Why pensions matter in this election
Pensions cost a significant amount - more than 10% of all government spending in fact, and the sum is rising as people live longer. With a commitment to reducing the budget deficit, is this affordable, or indeed fair to young people?
And with thousands able to access their pension pots more freely after 6 April 2015, what help will there be to make sure they spend the money wisely?
What's at stake?
Pensioners have never had it so good. Thanks to the so-called "triple lock", state pensions are up-rated every year by earnings, inflation or 2.5%, whichever is the highest.
Since 2010, the state pension has risen by 18%. In comparison, weekly earnings for the population as a whole have risen by just 4% (before inflation). And there are plans to freeze working age benefits in the next parliament.
Furthermore, pensioners have benefited in other ways: the chancellor has issued extremely generous pensioner bonds to the over-65s; they are also amongst those most likely to have seen the value of their homes increase.
In the years ahead, state pensions are expected to take up an increasing proportion of the welfare budget.
What are the numbers?
State pensions as a proportion of the welfare budget were 46% in 2013-14, rising to 47.7% in 2018-19, and to 52.2% in 2033. Meanwhile, state pension age is set to rise to 66 by 2020, 67 by 2036, and 68 by 2046.
There are 5.2 million people on automatic enrolment pensions while 5 million men and 7.3 million women are entitled to state pensions. About 300,000 people a year are able to access new pension freedoms.
Sources: OBR, ONS, DWP, HM Treasury, Pensions Regulator
What won't the politicians be saying?
The three mainstream parties have committed to keeping the triple-lock system, even though it will be difficult to afford, and hard to justify.
Behind their thinking may be a worry that, according to opinion polls, UKIP appeals to a disproportionately high number of older people - and older people are more likely to vote.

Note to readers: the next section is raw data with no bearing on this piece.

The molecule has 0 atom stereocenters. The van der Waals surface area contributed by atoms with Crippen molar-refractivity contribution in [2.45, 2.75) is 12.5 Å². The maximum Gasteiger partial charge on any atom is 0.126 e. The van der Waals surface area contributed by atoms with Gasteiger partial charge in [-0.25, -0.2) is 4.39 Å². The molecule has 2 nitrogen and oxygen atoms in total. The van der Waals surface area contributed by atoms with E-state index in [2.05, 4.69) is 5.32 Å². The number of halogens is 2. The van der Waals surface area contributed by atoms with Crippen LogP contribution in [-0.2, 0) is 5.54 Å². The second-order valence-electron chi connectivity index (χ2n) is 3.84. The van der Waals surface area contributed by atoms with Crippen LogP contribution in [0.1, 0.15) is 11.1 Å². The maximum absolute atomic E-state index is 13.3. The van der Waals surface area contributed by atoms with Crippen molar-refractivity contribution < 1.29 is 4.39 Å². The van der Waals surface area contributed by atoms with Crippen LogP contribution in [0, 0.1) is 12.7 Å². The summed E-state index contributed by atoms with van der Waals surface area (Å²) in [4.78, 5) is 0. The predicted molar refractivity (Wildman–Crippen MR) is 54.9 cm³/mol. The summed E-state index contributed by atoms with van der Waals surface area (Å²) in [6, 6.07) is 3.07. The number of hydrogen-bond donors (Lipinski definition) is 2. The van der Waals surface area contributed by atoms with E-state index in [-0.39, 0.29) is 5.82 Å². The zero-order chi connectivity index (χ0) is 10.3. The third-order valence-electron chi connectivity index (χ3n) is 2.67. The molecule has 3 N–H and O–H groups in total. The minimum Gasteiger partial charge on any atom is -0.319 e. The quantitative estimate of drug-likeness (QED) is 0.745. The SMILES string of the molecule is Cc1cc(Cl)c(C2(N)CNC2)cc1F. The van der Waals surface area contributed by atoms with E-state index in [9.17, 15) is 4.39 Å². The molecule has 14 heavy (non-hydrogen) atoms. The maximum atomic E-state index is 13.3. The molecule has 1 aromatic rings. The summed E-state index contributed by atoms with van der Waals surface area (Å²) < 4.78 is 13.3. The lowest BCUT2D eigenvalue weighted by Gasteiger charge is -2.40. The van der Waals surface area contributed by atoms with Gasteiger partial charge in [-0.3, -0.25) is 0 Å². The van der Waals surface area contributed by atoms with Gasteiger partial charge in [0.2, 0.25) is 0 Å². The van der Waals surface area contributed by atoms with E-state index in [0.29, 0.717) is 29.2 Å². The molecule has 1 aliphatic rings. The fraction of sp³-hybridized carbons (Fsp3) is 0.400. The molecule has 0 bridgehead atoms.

Given that taxes are likely to rise after the election, it may be that better-off pensioners will be among the first in the firing line. One strong possibility will be an end to the 40% rate of tax relief on pension contributions.
Many in the industry are also concerned that the new pension freedoms have been brought in too quickly, without enough safeguards.
What has changed since 2010?
- End of compulsory annuity purchase by the age of 75 (2011)
- Automatic enrolment for workplace pensions (2012)
- Triple lock on state pensions
- Rising state pension age
- New single-tier state pension from April 2016
- A charge cap of 0.75% on auto enrolment pensions from April 2015
- New pension freedoms, cutting tax rates on withdrawals from pension pots, and making them easier to pass on - from April 2015
- Introduction of Pension Wise service, giving free guidance
What do the experts say?
"There is a big risk that, just as people wasted their pension pots on annuities before, they may now waste them in a different way. You need people to be warned" - Ros Altmann, independent pensions expert
"One of the key concerns we have is about scams and mis-selling. People will have access to large sums of money, and that makes them potentially very vulnerable" - Rachael Badger, Citizens Advice
"Everything has been done in a very compressed timeframe. A lot of the pensions industry will not be ready. I think we need a period of stability and calm." - Tom McPhail, pensions expert, Hargreaves Lansdown